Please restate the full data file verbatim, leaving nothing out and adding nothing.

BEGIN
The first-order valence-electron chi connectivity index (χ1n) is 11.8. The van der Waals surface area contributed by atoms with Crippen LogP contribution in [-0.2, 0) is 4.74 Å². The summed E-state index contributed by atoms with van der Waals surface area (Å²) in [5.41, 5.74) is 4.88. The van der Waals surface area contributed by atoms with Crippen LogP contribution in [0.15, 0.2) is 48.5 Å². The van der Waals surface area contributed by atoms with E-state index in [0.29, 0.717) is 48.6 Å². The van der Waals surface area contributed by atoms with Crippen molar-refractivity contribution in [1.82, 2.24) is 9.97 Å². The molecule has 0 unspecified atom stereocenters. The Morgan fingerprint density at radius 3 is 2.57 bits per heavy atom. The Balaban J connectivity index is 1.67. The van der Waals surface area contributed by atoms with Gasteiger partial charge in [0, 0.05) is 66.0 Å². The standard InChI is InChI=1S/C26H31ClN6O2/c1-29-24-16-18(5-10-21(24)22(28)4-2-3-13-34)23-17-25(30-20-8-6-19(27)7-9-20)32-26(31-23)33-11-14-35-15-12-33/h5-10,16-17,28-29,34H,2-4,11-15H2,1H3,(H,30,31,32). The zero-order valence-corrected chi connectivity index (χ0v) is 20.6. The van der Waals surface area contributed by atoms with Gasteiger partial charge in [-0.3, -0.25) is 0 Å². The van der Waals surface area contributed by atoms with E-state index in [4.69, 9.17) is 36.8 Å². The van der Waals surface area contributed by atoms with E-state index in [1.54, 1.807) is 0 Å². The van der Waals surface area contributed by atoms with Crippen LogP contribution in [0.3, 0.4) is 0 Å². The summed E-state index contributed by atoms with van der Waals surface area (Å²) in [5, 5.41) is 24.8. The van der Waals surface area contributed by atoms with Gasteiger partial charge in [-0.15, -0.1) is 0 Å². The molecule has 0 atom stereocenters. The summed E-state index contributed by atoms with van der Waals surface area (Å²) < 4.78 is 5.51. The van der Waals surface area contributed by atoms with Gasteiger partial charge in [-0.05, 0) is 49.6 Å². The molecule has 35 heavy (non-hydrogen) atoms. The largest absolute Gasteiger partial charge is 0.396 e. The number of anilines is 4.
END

The first-order valence-electron chi connectivity index (χ1n) is 11.8. The van der Waals surface area contributed by atoms with Crippen LogP contribution in [-0.2, 0) is 4.74 Å². The summed E-state index contributed by atoms with van der Waals surface area (Å²) in [5.41, 5.74) is 4.88. The van der Waals surface area contributed by atoms with Crippen LogP contribution in [0.15, 0.2) is 48.5 Å². The van der Waals surface area contributed by atoms with E-state index in [0.29, 0.717) is 48.6 Å². The van der Waals surface area contributed by atoms with Crippen molar-refractivity contribution in [1.82, 2.24) is 9.97 Å². The molecule has 0 unspecified atom stereocenters. The Morgan fingerprint density at radius 3 is 2.57 bits per heavy atom. The Balaban J connectivity index is 1.67. The van der Waals surface area contributed by atoms with Gasteiger partial charge in [0, 0.05) is 66.0 Å². The standard InChI is InChI=1S/C26H31ClN6O2/c1-29-24-16-18(5-10-21(24)22(28)4-2-3-13-34)23-17-25(30-20-8-6-19(27)7-9-20)32-26(31-23)33-11-14-35-15-12-33/h5-10,16-17,28-29,34H,2-4,11-15H2,1H3,(H,30,31,32). The zero-order valence-corrected chi connectivity index (χ0v) is 20.6. The van der Waals surface area contributed by atoms with Gasteiger partial charge in [-0.3, -0.25) is 0 Å². The van der Waals surface area contributed by atoms with E-state index in [4.69, 9.17) is 36.8 Å². The van der Waals surface area contributed by atoms with E-state index in [1.54, 1.807) is 0 Å². The van der Waals surface area contributed by atoms with Crippen LogP contribution in [0.3, 0.4) is 0 Å². The summed E-state index contributed by atoms with van der Waals surface area (Å²) in [5, 5.41) is 24.8. The van der Waals surface area contributed by atoms with Gasteiger partial charge in [-0.15, -0.1) is 0 Å². The molecule has 0 atom stereocenters. The summed E-state index contributed by atoms with van der Waals surface area (Å²) < 4.78 is 5.51. The van der Waals surface area contributed by atoms with Gasteiger partial charge in [-0.05, 0) is 49.6 Å². The molecule has 35 heavy (non-hydrogen) atoms. The largest absolute Gasteiger partial charge is 0.396 e. The number of anilines is 4.